(By Peter Cross)Last week, I was invited, with 16 others, to help review a Competency Framework being proposed by the Institute of Directors. I commend this initiative, aimed at raising the bar. While competency of itself does not guarantee that any director will be effective, it is a move in the right direction.
During the wide-ranging discussion, several participants suggested that governance should be professionalised, like medicine, accountancy, law and several other professions. I support these calls—strongly. Why? Well, stories like this get under my skin. While the majority of directors fulfil their legal and ethical responsibilities well, sadly there are a few bad eggs that discredit governance in the public's eyes.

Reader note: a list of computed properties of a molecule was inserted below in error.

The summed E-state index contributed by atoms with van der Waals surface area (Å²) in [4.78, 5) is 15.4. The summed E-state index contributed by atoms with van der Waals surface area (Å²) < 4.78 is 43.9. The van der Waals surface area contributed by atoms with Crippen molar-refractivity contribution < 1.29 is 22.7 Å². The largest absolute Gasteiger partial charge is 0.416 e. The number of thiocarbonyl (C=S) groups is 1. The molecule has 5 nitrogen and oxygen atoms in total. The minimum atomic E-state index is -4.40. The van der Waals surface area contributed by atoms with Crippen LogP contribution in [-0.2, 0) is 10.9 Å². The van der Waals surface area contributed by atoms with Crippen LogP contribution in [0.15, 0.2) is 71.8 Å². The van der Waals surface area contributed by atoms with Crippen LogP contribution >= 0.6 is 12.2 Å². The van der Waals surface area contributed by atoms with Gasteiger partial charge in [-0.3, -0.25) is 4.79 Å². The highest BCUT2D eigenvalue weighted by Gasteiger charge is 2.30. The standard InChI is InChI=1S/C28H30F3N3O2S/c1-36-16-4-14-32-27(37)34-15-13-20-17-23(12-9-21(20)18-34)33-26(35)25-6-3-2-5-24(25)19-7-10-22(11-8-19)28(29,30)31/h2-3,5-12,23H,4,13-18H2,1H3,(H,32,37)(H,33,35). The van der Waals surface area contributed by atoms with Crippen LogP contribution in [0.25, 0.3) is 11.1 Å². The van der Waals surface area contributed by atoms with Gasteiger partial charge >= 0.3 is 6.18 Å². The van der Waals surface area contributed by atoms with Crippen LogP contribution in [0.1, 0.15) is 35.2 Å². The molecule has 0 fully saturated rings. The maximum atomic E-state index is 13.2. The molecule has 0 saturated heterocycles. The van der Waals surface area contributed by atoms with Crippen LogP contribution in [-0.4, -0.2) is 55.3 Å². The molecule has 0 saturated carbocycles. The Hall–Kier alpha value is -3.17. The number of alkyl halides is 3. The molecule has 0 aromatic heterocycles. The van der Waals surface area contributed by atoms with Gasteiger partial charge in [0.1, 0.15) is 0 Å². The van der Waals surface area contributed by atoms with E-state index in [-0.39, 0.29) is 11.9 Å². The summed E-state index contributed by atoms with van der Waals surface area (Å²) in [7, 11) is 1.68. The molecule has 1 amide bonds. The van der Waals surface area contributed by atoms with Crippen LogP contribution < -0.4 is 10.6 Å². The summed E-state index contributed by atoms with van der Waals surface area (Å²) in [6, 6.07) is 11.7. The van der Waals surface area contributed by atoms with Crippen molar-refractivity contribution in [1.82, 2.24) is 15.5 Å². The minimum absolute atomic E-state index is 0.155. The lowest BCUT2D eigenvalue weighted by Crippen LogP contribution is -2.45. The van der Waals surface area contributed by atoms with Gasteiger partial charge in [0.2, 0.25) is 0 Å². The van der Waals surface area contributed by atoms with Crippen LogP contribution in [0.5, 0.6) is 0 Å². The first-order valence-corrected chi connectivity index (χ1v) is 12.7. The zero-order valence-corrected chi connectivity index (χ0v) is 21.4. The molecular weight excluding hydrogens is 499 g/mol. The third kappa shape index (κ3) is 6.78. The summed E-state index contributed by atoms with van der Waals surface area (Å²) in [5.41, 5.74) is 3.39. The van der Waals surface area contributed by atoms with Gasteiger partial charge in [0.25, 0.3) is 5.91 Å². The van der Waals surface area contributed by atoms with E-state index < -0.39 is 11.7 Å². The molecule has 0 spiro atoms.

The mechanism would be relatively straightforward, involving perhaps:
entrance tests (competency, references and interviews)
maintenance of professional standards (on-going education)
periodic re-registration (two- or three-yearly)
tiering (a general registration, and a higher level for directors of large, widely-held or publicly-listed companies)
a disciplinary tribunal (with teeth and a propensity to act)…
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